Cover

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Title Page, Copyright Page

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Contents

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Acknowledgments

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pp. xi-x

This project has benefi ted from generous support and wise counsel. Lyn Hejinian presided over its fi rst stage at the University of California, Berkeley, off ering her time and erudition far beyond what this pupil might have hoped for. Abdul JanMohamed and Colleen Lye were similarly giving of their time and critical acumen....

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Introduction

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pp. 1-26

This book takes as its object of study the Depression-era works of three poets who constellated around the aesthetic nexus of Objectivism: Louis Zukofsky, George Oppen, and Lorine Niedecker.1 Objectivism was a high modernism, but it was also a modernism whose...

I: The Uneven Poetics of Radical Parataxis

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1. Zukofsky: The Political Economy of Revolutionary Modernism

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pp. 29-68

In the fi elds of modern and contemporary poetics in particular and cultural studies in general, recent scholarship has turned to world systems theory and critical geography to situate questions of culture in a global matrix. Increasingly, literary theorists and scholars are deploying the social-scientifi c concepts of center, margin, core, periphery, and uneven development in order to problematize critical...

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2. G. Oppen, Materialiste: Cinematic Capitalism

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pp. 69-99

George Oppen’s fi rst published work, Discrete Series (1934), at once marked the poet’s entrance and then-indefi nite departure from the world of literary modernism. Composed of thirty-one poems with relations that often vex, Discrete Series was Oppen’s last...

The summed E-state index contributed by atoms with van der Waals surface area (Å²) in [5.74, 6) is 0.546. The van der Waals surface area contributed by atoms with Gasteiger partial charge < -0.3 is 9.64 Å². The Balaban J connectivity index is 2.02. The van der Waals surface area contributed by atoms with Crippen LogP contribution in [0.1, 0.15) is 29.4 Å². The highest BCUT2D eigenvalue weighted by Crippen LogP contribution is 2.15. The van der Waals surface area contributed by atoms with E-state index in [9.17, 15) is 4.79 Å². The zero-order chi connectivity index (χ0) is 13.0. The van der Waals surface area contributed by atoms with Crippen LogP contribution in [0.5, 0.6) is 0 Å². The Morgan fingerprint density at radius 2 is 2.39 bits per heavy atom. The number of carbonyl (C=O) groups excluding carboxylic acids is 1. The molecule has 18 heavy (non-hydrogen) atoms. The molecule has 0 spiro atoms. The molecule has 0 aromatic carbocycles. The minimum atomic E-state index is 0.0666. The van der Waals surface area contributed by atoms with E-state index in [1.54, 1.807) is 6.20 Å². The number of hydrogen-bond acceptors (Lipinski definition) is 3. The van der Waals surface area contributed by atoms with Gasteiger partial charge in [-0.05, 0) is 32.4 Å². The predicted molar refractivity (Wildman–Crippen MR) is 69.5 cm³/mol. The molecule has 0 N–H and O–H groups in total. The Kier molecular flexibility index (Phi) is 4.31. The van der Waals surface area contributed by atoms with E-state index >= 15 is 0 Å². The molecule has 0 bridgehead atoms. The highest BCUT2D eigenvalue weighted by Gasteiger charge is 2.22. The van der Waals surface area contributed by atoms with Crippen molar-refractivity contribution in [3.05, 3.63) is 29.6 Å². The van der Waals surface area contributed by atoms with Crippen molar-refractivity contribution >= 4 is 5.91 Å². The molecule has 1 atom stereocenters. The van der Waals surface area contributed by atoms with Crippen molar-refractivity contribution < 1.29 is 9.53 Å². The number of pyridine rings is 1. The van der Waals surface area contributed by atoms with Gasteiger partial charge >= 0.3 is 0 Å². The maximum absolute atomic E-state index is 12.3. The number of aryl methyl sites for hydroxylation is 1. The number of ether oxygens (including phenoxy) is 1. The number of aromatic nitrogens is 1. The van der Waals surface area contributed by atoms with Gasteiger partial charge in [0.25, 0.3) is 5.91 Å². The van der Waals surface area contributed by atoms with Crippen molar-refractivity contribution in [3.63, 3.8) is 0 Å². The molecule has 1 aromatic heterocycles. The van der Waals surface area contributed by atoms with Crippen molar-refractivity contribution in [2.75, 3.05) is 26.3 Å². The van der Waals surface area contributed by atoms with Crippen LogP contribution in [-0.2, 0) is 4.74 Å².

II: The Commodity’s Inscape

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3. Zukofsky: The Voice of the Fetish

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pp. 103-136

Throughout the mid-1930s, Pound and Zukofsky carried on a sometimes congenial, sometimes explosive epistolary relationship. They debated, among other things, the nature of the commodity form; the political stakes and ideological underpinnings of anti-Semitism; the role...

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4. Niedecker: The Interior Voice Commodified

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pp. 137-172

Just prior to Jenny Penberthy’s 1996 discovery of Lorine Niedecker’s “Next Year Or I Fly My Rounds Tempestuous” in Zukofsky’s archive, National Poetry Foundation then director Burton Hatlen found her expanded version of the 1933 poem Progression buried in Pound’s papers at the Beinecke Library. If critical accounts of Niedecker’s surrealist

III: The Objectivist Reflex

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5. Zukofsky: Counterfetishistic Literacy

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pp. 175-203

The previous chapters visited Objectivism’s theater of confrontation, where it, by turns sober and wildly imaginative, faced off with tumultuous, uneven developments and resiliently undead commodities. In battling these mediations of Depression-era American crisis capitalism, Objectivism poses a deeply strategic and utopian question: what kind of poetics are adequate to the collectives and individuals radicalized...

Appendix

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p. 204

Notes

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pp. 205-225

Index

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pp. 227-232